“This year as we entered the academic year we had networked our building with Apple computers,” said Ploszek, noting recent budget cuts have slowed progress. “The problem is that other areas on campus have IBM computers. The software that currently exists in package form from the NCAA is IBM. The NCAA was supposed to have (Apple) software ready by January. It is not ready.”

Vermont compliance officer Sally Guerrette said even with better computers and support staff, continued expansion of NCAA rules makes compliance difficult.

“Our lives have been made much more difficult, much more complicated,” she said.

Several of the compliance officers interviewed during the survey said they were aware of Maine’s four NCAA violations this year and were sympathetic.

“I feel sorry for the people involved, especially the student-athletes,” said Rhode Island compliance officer Anthony Adams. “Maybe the institution there will address the problem. It’s a bad thing for the state of Maine.”

Boston University

Sports: 22 Student-Athletes: 600 Compliance officer: Full-time, assistant AD Averill Haines does nothing else, according to AD Gary Strickland. Position has existed for four years. Resources: Full-time secretary, computer system with customized software capable of generating complete squad lists with all relevant information.

Connecticut

Sports: 21 Student-Athletes: 490 Compliance officer: Full-time, compliance coordinator Noreen Morris. Position has existed for 1 1/2 years, she reports. Prior to that, compliance handled by assistant AD. Resources: Office, secretary shared with three other administrators, computer networked into campus mainframe, can pull academic records from registrar’s office.

Massachusetts

Sports: 27 Student-Athletes: 700 Compliance officer: Full-time, compliance coordinator Carol Ford, hired this academic year, she said. Before her, job done by athletic directors. Resources: Own office, three work-study students – two for data entry, another for records. Computer system is currently being set up to run new NCAA software interacting with other offices.

New Hampshire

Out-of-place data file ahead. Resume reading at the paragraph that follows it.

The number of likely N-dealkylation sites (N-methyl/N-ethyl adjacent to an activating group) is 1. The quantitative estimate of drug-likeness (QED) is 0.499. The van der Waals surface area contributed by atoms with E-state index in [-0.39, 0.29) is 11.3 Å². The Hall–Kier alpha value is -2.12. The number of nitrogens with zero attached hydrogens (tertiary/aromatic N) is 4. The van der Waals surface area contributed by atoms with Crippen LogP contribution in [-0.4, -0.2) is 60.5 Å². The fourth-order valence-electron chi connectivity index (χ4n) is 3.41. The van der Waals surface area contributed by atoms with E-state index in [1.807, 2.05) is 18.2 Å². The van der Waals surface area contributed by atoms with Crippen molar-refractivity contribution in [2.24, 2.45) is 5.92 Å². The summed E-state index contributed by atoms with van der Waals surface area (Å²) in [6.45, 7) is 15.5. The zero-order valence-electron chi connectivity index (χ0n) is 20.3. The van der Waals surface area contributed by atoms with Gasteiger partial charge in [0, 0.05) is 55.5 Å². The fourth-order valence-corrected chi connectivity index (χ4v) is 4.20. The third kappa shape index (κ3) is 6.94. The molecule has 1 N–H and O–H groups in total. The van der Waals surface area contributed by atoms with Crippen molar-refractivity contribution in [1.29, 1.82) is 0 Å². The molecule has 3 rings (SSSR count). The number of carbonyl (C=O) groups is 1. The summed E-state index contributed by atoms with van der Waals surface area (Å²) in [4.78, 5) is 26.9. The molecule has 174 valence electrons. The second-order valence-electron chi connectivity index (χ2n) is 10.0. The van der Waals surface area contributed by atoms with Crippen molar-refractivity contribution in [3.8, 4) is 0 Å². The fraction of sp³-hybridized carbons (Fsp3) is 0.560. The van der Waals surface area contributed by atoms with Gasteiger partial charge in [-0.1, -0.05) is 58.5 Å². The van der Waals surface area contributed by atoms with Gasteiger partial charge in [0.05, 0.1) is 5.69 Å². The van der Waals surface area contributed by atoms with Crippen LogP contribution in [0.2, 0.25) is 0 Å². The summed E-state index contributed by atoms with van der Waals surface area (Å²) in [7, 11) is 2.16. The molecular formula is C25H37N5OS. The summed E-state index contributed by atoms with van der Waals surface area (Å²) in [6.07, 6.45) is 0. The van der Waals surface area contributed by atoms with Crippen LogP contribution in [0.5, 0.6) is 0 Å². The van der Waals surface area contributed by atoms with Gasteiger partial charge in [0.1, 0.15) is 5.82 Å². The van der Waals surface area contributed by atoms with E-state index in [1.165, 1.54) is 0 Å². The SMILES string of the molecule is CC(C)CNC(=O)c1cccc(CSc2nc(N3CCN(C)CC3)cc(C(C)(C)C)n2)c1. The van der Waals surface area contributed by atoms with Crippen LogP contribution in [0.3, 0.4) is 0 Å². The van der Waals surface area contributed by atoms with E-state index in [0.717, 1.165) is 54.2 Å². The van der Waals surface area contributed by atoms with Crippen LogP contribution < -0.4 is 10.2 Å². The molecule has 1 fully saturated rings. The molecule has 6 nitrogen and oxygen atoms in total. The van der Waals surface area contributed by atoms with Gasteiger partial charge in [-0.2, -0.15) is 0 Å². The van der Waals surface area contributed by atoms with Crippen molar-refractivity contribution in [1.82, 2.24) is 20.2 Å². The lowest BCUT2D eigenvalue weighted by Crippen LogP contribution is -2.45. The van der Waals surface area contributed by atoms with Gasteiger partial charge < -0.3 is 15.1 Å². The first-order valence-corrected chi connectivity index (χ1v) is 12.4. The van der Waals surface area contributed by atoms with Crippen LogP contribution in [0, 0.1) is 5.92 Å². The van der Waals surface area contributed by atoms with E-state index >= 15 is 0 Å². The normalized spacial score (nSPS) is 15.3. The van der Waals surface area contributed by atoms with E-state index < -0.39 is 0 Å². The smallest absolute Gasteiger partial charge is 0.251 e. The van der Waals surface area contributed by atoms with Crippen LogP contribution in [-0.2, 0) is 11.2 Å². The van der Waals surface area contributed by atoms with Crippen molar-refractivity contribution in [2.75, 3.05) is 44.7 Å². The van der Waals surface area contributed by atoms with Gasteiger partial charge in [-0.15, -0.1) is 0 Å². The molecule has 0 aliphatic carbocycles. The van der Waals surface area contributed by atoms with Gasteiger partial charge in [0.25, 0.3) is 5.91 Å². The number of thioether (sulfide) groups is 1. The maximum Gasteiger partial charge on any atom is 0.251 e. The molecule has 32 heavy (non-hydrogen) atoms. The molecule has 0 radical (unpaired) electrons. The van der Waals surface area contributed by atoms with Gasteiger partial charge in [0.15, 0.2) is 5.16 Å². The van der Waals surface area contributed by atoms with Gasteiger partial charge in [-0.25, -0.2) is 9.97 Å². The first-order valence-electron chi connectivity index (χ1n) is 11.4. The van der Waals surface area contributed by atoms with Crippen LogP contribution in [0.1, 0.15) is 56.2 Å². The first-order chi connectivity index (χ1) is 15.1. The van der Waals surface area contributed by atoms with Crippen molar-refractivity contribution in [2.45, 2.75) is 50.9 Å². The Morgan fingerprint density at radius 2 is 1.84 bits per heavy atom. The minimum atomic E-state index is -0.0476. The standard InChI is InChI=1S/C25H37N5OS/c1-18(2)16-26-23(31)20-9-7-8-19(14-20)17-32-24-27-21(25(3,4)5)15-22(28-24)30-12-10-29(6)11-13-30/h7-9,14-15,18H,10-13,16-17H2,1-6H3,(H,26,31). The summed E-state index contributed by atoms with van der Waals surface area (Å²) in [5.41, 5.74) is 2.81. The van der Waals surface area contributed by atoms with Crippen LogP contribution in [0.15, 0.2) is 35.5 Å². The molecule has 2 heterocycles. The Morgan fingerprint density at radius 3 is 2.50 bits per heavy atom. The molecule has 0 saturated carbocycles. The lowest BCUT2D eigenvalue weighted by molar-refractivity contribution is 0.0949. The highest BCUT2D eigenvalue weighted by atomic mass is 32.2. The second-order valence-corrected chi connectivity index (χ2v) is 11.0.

Sports: 26 Student-Athletes: 780 Compliance officer: Assistant AD David O’Connor, spends 83 percent of time on compliance, 17 percent on game management, according to AD Gib Chapman. Position has existed seven years. Resources: One secretary, splits time with other offices. Computer runs either O’Connor’s customized program or NCAA software and can access other offices such as financial aid and registrar.

Northeastern

Sports: 22 Student-Athletes: 650 Compliance officer: Part-time, assistant AD and Director of Compliance and Eligibility Kris Burns. She said she has other responsibilities, spends 50 percent time on compliance, been in position since 1991. Resources: Full-time secretary, computer can access admissions and registrar’s office.

Rhode Island

Sports: 21 Student-Athletes: 490 Compliance officer: Full-time for 1 1/2 years, compliance officer Anthony Adams. Prior to him, associate AD had responsibility, Adams said. Resources: Shares secretaries with others in athletic department. Registrar’s office certifies all academic eligibility. Computer is networked to campus mainframe and can access records from several offices.

Vermont

Sports: 26 Student-Athletes: 520 Compliance officer: Assistant AD Sally Guerrette, says she works 85-90 percent of time on compliance. Resources: Office, access to pool of secretaries, computer networked into registrar’s office for easy access of academic records. Self-written software. New system soon to be put in.

Maine

Sports: 19 Student-Athletes: 450 Compliance officer: Part-time, until last week, Woody Carville. Now, interim position held by Robert Whelan, executive assistant to president. Search on for full-time replacement. Resources: Office, two graduate-student assistants. Computer, new this year, not networked to offices outside athletics, software not compatible with computers in offices outside athletics.